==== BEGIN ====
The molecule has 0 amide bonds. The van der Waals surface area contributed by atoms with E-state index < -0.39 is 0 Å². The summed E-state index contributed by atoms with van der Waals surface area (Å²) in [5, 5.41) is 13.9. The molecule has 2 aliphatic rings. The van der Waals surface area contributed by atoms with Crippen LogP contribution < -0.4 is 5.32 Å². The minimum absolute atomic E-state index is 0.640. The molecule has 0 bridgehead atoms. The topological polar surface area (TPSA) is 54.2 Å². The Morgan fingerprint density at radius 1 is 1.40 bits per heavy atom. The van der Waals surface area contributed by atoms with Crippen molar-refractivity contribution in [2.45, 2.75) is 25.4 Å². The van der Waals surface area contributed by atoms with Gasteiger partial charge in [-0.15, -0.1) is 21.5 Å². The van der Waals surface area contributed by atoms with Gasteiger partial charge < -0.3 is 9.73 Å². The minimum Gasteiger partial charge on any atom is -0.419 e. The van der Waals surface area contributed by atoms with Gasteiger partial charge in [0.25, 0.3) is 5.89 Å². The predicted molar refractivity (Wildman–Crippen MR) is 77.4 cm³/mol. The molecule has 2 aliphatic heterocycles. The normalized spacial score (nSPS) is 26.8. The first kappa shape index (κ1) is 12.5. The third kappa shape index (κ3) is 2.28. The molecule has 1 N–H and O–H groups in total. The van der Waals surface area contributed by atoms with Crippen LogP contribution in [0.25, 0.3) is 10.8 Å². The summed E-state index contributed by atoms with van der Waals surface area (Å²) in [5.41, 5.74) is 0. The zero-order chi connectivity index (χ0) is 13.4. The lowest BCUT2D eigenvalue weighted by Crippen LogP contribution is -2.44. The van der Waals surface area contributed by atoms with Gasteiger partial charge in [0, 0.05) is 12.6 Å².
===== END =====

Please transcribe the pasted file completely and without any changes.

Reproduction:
The molecule has 0 amide bonds. The van der Waals surface area contributed by atoms with E-state index < -0.39 is 0 Å². The summed E-state index contributed by atoms with van der Waals surface area (Å²) in [5, 5.41) is 13.9. The molecule has 2 aliphatic rings. The van der Waals surface area contributed by atoms with Crippen LogP contribution < -0.4 is 5.32 Å². The minimum absolute atomic E-state index is 0.640. The molecule has 0 bridgehead atoms. The topological polar surface area (TPSA) is 54.2 Å². The Morgan fingerprint density at radius 1 is 1.40 bits per heavy atom. The van der Waals surface area contributed by atoms with Crippen molar-refractivity contribution in [2.45, 2.75) is 25.4 Å². The van der Waals surface area contributed by atoms with Gasteiger partial charge in [-0.15, -0.1) is 21.5 Å². The van der Waals surface area contributed by atoms with Gasteiger partial charge < -0.3 is 9.73 Å². The minimum Gasteiger partial charge on any atom is -0.419 e. The van der Waals surface area contributed by atoms with Gasteiger partial charge in [0.25, 0.3) is 5.89 Å². The predicted molar refractivity (Wildman–Crippen MR) is 77.4 cm³/mol. The molecule has 2 aliphatic heterocycles. The normalized spacial score (nSPS) is 26.8. The first kappa shape index (κ1) is 12.5. The third kappa shape index (κ3) is 2.28. The molecule has 1 N–H and O–H groups in total. The van der Waals surface area contributed by atoms with Crippen LogP contribution in [0.25, 0.3) is 10.8 Å². The summed E-state index contributed by atoms with van der Waals surface area (Å²) in [5.41, 5.74) is 0. The zero-order chi connectivity index (χ0) is 13.4. The lowest BCUT2D eigenvalue weighted by Crippen LogP contribution is -2.44. The van der Waals surface area contributed by atoms with Gasteiger partial charge in [0, 0.05) is 12.6 Å².